Gemfields estimates it lost as much as $17 million in potential revenue from emerald theft in the 12 months to June 30, 2012. The steady supply of illegal emeralds in Zambia “destroys our prices,” Gilbertson, a director at Kagem and Gemfields said in a speech in Lusaka on June 19. The company’s share price has fallen 42 percent over the last year in London to 21.625 pence.
He opposes the Zambian government’s ban on holding offshore emerald auctions, because local sales make it easier for foreign buyers to source gems from the country’s illegal market. Workers at the mines also collaborate with security officers to steal and smuggle the stones, Gilbertson said in an interview in Lusaka on June 19.
“We had a case some years ago with a gentleman who had been fishing on the lakes on our operation. He was freezing the fish and taking them to the local town to sell them,” Gilbertson said. “One of security officers decided to open up one of the frozen fish and found emeralds inside.”
Buyers of stolen emeralds usually bribe mine workers with mobile phones, laptop computers or even cars, according to Clever Kalolo, a rock driller at Kagem who has worked at the mine since 2004. He hasn’t taken part in the trade.
Workers extracting emeralds in the open pit swallow the stones when they see that a security camera is pointing in another direction, Kalolo said in a June 7 interview at his house in Kitwe’s Chimwemwe area. The gems are later passed to couriers known as “go-comes,” who take them to dealers.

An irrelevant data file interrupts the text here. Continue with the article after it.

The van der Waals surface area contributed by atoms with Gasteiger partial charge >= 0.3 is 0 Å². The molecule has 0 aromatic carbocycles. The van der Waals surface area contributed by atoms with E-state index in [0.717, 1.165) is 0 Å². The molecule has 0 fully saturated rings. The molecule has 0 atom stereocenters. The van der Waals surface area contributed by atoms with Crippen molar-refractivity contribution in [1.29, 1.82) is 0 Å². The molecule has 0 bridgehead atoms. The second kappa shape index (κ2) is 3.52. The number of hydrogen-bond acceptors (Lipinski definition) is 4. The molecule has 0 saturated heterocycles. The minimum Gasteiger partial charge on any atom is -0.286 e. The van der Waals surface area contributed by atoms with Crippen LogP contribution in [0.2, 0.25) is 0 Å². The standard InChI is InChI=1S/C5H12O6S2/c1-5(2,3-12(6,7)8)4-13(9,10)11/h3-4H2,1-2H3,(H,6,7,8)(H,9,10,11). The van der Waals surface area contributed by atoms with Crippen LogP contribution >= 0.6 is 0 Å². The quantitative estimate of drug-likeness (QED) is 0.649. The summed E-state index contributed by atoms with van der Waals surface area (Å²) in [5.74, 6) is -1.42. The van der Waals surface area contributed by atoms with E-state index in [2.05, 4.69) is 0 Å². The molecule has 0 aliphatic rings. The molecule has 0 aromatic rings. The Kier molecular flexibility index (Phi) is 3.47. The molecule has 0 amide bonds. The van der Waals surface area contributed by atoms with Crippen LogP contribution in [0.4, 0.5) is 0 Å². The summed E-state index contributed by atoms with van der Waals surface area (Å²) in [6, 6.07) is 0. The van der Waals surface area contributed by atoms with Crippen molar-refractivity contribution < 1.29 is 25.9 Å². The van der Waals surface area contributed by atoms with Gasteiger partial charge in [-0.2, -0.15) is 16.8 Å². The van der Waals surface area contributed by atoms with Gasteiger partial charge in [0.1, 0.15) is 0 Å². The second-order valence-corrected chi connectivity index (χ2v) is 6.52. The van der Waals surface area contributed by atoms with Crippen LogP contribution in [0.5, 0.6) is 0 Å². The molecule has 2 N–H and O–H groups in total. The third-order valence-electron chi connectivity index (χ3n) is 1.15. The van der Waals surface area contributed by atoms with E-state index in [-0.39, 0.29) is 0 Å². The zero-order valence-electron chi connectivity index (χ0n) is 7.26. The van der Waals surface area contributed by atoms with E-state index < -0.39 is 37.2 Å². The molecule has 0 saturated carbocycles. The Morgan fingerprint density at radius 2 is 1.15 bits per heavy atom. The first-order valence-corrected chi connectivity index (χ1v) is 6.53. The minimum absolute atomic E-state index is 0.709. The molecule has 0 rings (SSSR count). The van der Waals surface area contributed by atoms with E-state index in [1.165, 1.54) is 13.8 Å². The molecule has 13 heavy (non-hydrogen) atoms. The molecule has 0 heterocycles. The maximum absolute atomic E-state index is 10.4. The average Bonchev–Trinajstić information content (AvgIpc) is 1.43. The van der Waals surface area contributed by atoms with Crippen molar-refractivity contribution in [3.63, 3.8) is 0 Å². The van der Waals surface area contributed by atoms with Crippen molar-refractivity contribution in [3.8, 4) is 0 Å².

Traders either smuggle the emeralds out the country or export them legally to buyers in the U.S., Bangkok, India and Hong Kong, Jean Claude Michelou, vice president at the International Colored Gemstone Association, said in a May 31 interview in Lusaka.
The country collected 16.8 million kwacha ($3.1 million) in royalties from the emerald sector last year, according to Joseph Nonde, an assistant director at the Zambia Revenue Authority. Kagem paid over 80 percent of this, he said in a copy of a presentation delivered on May 30. In addition to royalties, government collects income tax from mining companies.
In a bid to stem the illegal trade, the International Colored Gemstone Association is working with the United Nations to put in place a system for gems similar to the Kimberley Process in diamonds, Michelou said. The system will track and trace the provenance of gemstones, he said. The Kimberley Process, which came into force in 2003, is an organization that monitors the sale of diamonds mined in war zones.
“This is what our system is about: asking where it came from,” he said.
Countries involved in the initiative include Sri Lanka, Brazil and Colombia, while Zambia is still expected to join, and the project will take four years to to implement, he said.
A mine worker who gets paid $500 a month might sell two stolen uncut emeralds each the size of an adult’s small finger for the same amount as his paycheck, according to Julius Petsch, a fourth-generation German gem dealer.
“You see your old shoes. You have five children, school is $500,” he said in an interview in Lusaka. “You do not feel guilty if you’re improving your life. In all the gemstone mines in the world it’s the same problem.”